Surviving to report: Gaza journalists, both victims and witnesses of the war

According to the Committee to Protect Journalists, 68 reporters have been killed during the Israeli offensive. ‘We are not machines. We have feelings,’ says one of the Palestinian journalists who spoke to EL PAÍS

Funeral for Palestinian journalist Adel Zourob, hit in an Israeli bombing in Rafah, in Gaza, on December 19.IBRAHEEM ABU MUSTAFA (REUTERS)
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“An attack that doesn’t kill you makes you stronger and stronger and stronger.” Palestinian journalist Mohamed Balousha wrote this message after being shot in his left leg on December 15, while recording Israeli troop positions in Gaza City. It’s unknown how he is recovering. The day before, Balousha relayed via to EL PAÍS via voice messages the attacks that were taking place in the Sheik Radwan neighborhood. He is one of the few reporters who, risking their lives on a daily basis, remains in the north of Gaza. His exclusive reports, broadcast by the Emirati television network Al Mashhad, are one of the most widely watched of the war.

In an uncensored video from November 27, which EL PAÍS has seen without pixelated images, he puts a face to the ignominy of the conflict. The video shows at least four babies, abandoned in the ICU of the Al Nasr hospital, in a state of putrefaction. They have been eaten by worms and flies, and are still attached to cables and respirators. Two and a half weeks earlier, the hospital was besieged, attacked and evacuated by order of the Israeli army. If the world can see tragedies like this and the others that are taking place daily in Gaza, it is thanks to him and the other journalists who are reporting the war from the ground for Palestinian and international media.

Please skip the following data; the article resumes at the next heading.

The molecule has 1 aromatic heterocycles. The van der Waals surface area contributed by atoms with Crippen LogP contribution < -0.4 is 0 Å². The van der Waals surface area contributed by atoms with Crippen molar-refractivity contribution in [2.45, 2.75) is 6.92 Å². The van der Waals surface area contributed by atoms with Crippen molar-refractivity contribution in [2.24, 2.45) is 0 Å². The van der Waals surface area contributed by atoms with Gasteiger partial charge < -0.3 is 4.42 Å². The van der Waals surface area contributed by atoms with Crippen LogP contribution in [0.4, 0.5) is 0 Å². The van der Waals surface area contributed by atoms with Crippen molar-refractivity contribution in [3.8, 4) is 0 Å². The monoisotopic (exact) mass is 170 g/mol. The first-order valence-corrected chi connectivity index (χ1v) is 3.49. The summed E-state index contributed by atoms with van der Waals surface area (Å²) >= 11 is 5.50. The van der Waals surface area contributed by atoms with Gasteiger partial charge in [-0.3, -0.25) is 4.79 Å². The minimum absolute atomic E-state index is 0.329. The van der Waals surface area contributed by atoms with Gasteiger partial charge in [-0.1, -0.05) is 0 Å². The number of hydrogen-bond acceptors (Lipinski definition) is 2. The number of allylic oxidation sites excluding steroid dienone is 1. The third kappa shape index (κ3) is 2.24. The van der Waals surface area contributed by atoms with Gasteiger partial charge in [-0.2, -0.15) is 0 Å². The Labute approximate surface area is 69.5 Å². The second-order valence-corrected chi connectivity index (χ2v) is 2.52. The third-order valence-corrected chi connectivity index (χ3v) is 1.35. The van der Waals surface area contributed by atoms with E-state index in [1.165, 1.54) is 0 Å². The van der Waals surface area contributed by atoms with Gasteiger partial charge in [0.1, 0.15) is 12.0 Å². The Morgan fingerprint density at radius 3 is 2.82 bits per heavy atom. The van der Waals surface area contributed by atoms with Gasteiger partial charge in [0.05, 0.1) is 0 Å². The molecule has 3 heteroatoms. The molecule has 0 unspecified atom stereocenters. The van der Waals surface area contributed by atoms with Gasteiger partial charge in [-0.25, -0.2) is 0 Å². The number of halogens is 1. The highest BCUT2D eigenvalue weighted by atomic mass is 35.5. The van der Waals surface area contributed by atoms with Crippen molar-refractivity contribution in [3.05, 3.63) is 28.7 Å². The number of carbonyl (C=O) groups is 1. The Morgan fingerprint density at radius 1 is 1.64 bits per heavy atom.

EL PAÍS contacted some of these unique witnesses of a war, in which the main battlefield — Gaza, where more than 20,000 people have died — is being blocked by Israel. Mohamed Balousha is still alive in Gaza for the moment, but 68 reporters and media workers (61 Palestinians, four Israelis and three Lebanese) have been killed since October 7, and another three are missing, according to the Committee to Protect of Journalists (CPJ). In 10 weeks of war, more journalists were killed in Gaza than in any other country in the whole year, CPJ reported last Thursday.